Next, tweak your resume. It should already show your technical expertise. Now just add the writing that you’ve done to complement your technical projects. Highlighting your technical accomplishments with your writing skills creates an ideal combination for prospective clients with technical writing needs.

Finding leads for freelance writing work
What makes technical writing a practical second income is that it can usually be conducted by telecommuting or on a freelance basis. A good place to start looking for writing work is with your current employer. What type of documentation are they currently using, if any? Do they have an in-house person for creation of the documentation? It doesn’t hurt to ask.

Another source of work is employment agencies. As a consultant, you may already have some insight into how they operate. They’re a great source of information about the technical writing market in your area—who’s hiring freelancers, what they are paying, and how much experience they generally look for. An alternative method is to use your own network of contacts to generate leads. This is often the best approach to getting your foot in the door.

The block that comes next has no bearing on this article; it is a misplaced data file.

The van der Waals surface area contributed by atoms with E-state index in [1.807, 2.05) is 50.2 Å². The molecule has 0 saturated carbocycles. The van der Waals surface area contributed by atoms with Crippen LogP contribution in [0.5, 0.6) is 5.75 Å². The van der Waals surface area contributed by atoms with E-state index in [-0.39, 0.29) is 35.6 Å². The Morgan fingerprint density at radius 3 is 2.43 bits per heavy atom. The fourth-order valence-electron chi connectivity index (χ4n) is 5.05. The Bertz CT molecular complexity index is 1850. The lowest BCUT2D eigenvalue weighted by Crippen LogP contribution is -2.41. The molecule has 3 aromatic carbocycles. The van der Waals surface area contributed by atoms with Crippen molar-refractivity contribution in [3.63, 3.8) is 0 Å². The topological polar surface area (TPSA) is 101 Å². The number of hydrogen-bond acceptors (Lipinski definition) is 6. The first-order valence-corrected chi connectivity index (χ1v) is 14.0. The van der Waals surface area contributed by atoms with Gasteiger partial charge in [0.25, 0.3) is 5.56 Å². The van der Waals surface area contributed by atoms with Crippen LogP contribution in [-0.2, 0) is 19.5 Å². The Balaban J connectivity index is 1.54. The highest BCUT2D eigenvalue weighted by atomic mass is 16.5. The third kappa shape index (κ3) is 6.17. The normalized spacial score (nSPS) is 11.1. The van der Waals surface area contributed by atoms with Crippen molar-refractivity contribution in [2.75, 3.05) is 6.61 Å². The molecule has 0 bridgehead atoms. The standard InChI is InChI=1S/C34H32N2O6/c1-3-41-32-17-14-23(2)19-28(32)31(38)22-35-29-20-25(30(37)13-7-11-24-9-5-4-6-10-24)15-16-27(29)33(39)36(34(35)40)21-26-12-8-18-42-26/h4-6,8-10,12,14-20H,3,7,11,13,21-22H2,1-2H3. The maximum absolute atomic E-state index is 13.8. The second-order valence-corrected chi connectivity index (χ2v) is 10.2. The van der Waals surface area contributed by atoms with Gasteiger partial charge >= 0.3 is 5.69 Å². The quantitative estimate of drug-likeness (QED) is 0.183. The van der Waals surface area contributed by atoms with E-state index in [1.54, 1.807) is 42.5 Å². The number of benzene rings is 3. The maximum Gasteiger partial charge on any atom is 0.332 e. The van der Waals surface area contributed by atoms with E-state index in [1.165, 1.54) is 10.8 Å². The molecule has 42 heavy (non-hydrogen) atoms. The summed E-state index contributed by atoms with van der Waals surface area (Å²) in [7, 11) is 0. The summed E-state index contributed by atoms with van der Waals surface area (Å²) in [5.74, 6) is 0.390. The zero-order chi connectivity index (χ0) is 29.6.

Where can I find training?
The Web is a great source of training and advice for technical writers. Here are a few useful sites:

If at first you don’t succeed…
Technical writing isn’t like other IT vocations. You don’t need to pass an exam or become certified. There’s no horrendous out-of-pocket expense for boot camps or vendor-specific training. Most of what you need to know you have already or you can get on your own. With a few assignments, it’s possible to increase your current income by 25 to 50 percent or more. While it’s true that many IT consultants will not succeed as technical writers, ambition and tenacity are the keys to making it in a field where there is definitely money to be made.
How did you get started in the technical writing market? What’s the best way to get technical writing contracts? Post a comment below or send us a note.